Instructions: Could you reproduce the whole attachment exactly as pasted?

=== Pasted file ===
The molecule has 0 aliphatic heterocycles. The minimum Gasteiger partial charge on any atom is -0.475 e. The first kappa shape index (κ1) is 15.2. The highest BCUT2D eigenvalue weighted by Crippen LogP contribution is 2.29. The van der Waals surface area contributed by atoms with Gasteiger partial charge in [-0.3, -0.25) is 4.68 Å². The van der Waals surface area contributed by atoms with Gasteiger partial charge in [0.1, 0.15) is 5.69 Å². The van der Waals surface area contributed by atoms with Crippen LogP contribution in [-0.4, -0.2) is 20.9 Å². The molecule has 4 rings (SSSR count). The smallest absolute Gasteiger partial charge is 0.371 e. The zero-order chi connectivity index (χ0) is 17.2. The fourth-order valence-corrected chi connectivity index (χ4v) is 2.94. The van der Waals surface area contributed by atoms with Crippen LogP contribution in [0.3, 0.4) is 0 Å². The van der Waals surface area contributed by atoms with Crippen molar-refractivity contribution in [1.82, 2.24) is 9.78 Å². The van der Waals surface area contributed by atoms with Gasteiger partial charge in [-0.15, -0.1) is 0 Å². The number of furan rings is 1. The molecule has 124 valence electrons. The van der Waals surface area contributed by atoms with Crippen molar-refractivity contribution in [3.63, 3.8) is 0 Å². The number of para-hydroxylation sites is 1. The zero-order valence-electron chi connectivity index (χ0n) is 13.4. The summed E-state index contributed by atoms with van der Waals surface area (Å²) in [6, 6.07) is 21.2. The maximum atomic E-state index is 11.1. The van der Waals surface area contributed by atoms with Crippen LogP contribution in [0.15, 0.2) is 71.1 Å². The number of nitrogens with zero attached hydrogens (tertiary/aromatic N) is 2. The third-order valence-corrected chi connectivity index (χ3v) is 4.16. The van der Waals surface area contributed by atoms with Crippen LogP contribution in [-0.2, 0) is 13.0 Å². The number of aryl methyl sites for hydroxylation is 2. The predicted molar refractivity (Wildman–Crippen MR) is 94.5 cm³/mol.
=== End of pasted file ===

The molecule has 0 aliphatic heterocycles. The minimum Gasteiger partial charge on any atom is -0.475 e. The first kappa shape index (κ1) is 15.2. The highest BCUT2D eigenvalue weighted by Crippen LogP contribution is 2.29. The van der Waals surface area contributed by atoms with Gasteiger partial charge in [-0.3, -0.25) is 4.68 Å². The van der Waals surface area contributed by atoms with Gasteiger partial charge in [0.1, 0.15) is 5.69 Å². The van der Waals surface area contributed by atoms with Crippen LogP contribution in [-0.4, -0.2) is 20.9 Å². The molecule has 4 rings (SSSR count). The smallest absolute Gasteiger partial charge is 0.371 e. The zero-order chi connectivity index (χ0) is 17.2. The fourth-order valence-corrected chi connectivity index (χ4v) is 2.94. The van der Waals surface area contributed by atoms with Crippen LogP contribution in [0.3, 0.4) is 0 Å². The van der Waals surface area contributed by atoms with Crippen molar-refractivity contribution in [1.82, 2.24) is 9.78 Å². The van der Waals surface area contributed by atoms with Gasteiger partial charge in [-0.15, -0.1) is 0 Å². The number of furan rings is 1. The molecule has 124 valence electrons. The van der Waals surface area contributed by atoms with Crippen molar-refractivity contribution in [3.63, 3.8) is 0 Å². The number of para-hydroxylation sites is 1. The zero-order valence-electron chi connectivity index (χ0n) is 13.4. The summed E-state index contributed by atoms with van der Waals surface area (Å²) in [6, 6.07) is 21.2. The maximum atomic E-state index is 11.1. The van der Waals surface area contributed by atoms with Crippen LogP contribution in [0.15, 0.2) is 71.1 Å². The number of nitrogens with zero attached hydrogens (tertiary/aromatic N) is 2. The third-order valence-corrected chi connectivity index (χ3v) is 4.16. The van der Waals surface area contributed by atoms with Crippen LogP contribution in [-0.2, 0) is 13.0 Å². The number of aryl methyl sites for hydroxylation is 2. The predicted molar refractivity (Wildman–Crippen MR) is 94.5 cm³/mol.